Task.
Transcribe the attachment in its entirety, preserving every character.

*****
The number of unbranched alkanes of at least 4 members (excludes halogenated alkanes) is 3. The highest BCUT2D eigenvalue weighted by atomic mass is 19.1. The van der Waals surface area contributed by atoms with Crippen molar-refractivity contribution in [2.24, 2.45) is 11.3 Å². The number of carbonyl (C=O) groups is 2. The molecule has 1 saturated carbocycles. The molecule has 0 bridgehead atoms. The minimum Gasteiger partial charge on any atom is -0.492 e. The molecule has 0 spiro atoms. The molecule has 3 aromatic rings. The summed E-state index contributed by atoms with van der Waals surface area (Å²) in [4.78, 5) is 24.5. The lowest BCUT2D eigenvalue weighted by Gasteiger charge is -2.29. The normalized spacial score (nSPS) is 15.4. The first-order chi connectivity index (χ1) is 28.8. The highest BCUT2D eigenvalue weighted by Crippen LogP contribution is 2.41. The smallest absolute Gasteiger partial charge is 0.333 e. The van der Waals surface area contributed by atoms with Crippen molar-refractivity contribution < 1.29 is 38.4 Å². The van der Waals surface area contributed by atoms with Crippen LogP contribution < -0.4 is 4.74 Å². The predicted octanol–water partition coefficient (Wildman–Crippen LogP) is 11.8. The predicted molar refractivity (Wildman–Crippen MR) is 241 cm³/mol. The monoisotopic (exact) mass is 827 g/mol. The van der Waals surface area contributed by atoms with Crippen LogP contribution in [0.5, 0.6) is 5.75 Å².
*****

The number of unbranched alkanes of at least 4 members (excludes halogenated alkanes) is 3. The highest BCUT2D eigenvalue weighted by atomic mass is 19.1. The van der Waals surface area contributed by atoms with Crippen molar-refractivity contribution in [2.24, 2.45) is 11.3 Å². The number of carbonyl (C=O) groups is 2. The molecule has 1 saturated carbocycles. The molecule has 0 bridgehead atoms. The minimum Gasteiger partial charge on any atom is -0.492 e. The molecule has 0 spiro atoms. The molecule has 3 aromatic rings. The summed E-state index contributed by atoms with van der Waals surface area (Å²) in [4.78, 5) is 24.5. The lowest BCUT2D eigenvalue weighted by Gasteiger charge is -2.29. The normalized spacial score (nSPS) is 15.4. The first-order chi connectivity index (χ1) is 28.8. The highest BCUT2D eigenvalue weighted by Crippen LogP contribution is 2.41. The smallest absolute Gasteiger partial charge is 0.333 e. The van der Waals surface area contributed by atoms with Crippen molar-refractivity contribution < 1.29 is 38.4 Å². The van der Waals surface area contributed by atoms with Crippen LogP contribution < -0.4 is 4.74 Å². The predicted octanol–water partition coefficient (Wildman–Crippen LogP) is 11.8. The predicted molar refractivity (Wildman–Crippen MR) is 241 cm³/mol. The monoisotopic (exact) mass is 827 g/mol. The van der Waals surface area contributed by atoms with Crippen LogP contribution in [0.5, 0.6) is 5.75 Å².